Ruthenium dioxide with lead and bismuth ruthenates are used in
thick-film chip resistors. These two electronic
applications account for 50% of the ruthenium consumption.
Ruthenium is seldom alloyed with metals outside the platinum group,
where small quantities improve some properties. The added corrosion
resistance in titanium alloys led to the development of a special
alloy with 0.1% ruthenium.
Ruthenium is also used in some advanced
high-temperature single-crystal superalloys, with applications that
include the turbines in jet engines. Several nickel based superalloy
compositions are described, such as EPM-102 (with 3% Ru), TMS-162
(with 6% Ru), TMS-138, and TMS-174, the latter two
containing 6% rhenium.
Fountain pen nibs are frequently tipped
with ruthenium alloy. From 1944 onward, the famous
Parker 51 fountain
pen was fitted with the "RU" nib, a 14K gold nib tipped with 96.2%
ruthenium and 3.8% iridium.
Ruthenium is a component of mixed-metal oxide (MMO) anodes used for
cathodic protection of underground and submerged structures, and for
electrolytic cells for such processes as generating chlorine from salt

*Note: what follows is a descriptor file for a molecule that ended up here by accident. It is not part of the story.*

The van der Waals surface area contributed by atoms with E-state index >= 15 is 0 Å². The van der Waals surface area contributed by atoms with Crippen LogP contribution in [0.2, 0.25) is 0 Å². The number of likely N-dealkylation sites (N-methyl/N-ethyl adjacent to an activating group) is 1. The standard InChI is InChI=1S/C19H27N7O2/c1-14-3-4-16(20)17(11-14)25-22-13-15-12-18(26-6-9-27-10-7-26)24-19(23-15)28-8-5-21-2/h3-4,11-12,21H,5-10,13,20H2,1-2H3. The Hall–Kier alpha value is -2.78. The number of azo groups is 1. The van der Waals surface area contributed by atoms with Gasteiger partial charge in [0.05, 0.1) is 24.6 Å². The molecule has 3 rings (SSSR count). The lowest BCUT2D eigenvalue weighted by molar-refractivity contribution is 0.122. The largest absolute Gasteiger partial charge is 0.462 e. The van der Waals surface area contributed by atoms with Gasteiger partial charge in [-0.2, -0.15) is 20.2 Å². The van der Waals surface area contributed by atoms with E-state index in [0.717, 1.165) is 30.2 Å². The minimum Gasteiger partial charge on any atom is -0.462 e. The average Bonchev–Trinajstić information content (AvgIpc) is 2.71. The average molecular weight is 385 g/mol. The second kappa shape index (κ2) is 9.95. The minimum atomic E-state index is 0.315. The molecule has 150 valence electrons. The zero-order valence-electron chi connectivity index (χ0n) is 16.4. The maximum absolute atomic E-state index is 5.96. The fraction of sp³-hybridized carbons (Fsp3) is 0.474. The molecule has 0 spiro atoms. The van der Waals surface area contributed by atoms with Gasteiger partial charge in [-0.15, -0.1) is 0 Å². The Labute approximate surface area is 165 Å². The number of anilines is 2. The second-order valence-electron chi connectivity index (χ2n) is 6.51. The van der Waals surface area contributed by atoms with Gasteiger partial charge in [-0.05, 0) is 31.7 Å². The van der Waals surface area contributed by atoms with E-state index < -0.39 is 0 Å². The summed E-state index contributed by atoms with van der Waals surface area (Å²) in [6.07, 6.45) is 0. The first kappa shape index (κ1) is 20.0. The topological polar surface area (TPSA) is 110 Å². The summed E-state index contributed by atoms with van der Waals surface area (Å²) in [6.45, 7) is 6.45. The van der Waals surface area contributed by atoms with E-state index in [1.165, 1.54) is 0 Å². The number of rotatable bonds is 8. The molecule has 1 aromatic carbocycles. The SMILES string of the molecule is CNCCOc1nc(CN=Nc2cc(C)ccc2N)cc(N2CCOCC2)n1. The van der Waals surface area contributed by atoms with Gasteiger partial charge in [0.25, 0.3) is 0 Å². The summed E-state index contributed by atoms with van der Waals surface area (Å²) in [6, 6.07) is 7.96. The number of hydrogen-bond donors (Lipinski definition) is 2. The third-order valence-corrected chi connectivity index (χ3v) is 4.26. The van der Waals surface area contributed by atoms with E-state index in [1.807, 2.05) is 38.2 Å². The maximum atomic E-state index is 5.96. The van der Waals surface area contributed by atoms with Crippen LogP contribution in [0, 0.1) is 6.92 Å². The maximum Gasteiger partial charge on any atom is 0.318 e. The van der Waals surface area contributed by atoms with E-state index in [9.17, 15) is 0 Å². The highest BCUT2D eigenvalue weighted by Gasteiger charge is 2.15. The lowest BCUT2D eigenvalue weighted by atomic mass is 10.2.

water. The fluorescence of some ruthenium complexes is quenched by
oxygen, finding use in optode sensors for oxygen.
[(NH3)5Ru-O-Ru(NH3)4-O-Ru(NH3)5]6+, is a biological stain used to
stain polyanionic molecules such as pectin and nucleic acids for light
microscopy and electron microscopy. The beta-decaying isotope 106
of ruthenium is used in radiotherapy of eye tumors, mainly malignant
melanomas of the uvea. Ruthenium-centered complexes are being
researched for possible anticancer properties. Compared with
platinum complexes, those of ruthenium show greater resistance to
hydrolysis and more selective action on tumors.
Ruthenium tetroxide exposes latent fingerprints by reacting on contact
with fatty oils or fats with sebaceous contaminants and producing
brown/black ruthenium dioxide pigment.
Many ruthenium-containing compounds exhibit useful catalytic